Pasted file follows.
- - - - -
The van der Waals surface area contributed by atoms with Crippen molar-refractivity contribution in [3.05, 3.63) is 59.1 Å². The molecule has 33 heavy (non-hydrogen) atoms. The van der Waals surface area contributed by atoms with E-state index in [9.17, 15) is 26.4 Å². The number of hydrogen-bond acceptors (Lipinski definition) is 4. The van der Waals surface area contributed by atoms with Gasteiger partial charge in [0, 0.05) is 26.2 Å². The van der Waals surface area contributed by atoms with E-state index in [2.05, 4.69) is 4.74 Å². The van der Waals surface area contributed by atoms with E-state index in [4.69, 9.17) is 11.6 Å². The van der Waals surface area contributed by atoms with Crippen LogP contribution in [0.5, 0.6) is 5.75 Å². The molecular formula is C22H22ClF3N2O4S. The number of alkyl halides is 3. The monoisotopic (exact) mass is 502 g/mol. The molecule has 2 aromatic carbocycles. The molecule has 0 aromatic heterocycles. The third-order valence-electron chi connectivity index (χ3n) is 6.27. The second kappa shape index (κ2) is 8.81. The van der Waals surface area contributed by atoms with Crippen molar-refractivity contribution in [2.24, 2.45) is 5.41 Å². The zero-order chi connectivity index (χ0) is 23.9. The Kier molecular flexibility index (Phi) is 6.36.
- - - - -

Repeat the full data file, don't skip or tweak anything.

The van der Waals surface area contributed by atoms with Crippen molar-refractivity contribution in [3.05, 3.63) is 59.1 Å². The molecule has 33 heavy (non-hydrogen) atoms. The van der Waals surface area contributed by atoms with E-state index in [9.17, 15) is 26.4 Å². The number of hydrogen-bond acceptors (Lipinski definition) is 4. The van der Waals surface area contributed by atoms with Gasteiger partial charge in [0, 0.05) is 26.2 Å². The van der Waals surface area contributed by atoms with E-state index in [2.05, 4.69) is 4.74 Å². The van der Waals surface area contributed by atoms with E-state index in [4.69, 9.17) is 11.6 Å². The van der Waals surface area contributed by atoms with Crippen LogP contribution in [0.5, 0.6) is 5.75 Å². The molecular formula is C22H22ClF3N2O4S. The number of alkyl halides is 3. The monoisotopic (exact) mass is 502 g/mol. The molecule has 2 aromatic carbocycles. The molecule has 0 aromatic heterocycles. The third-order valence-electron chi connectivity index (χ3n) is 6.27. The second kappa shape index (κ2) is 8.81. The van der Waals surface area contributed by atoms with Crippen molar-refractivity contribution in [2.24, 2.45) is 5.41 Å². The zero-order chi connectivity index (χ0) is 23.9. The Kier molecular flexibility index (Phi) is 6.36.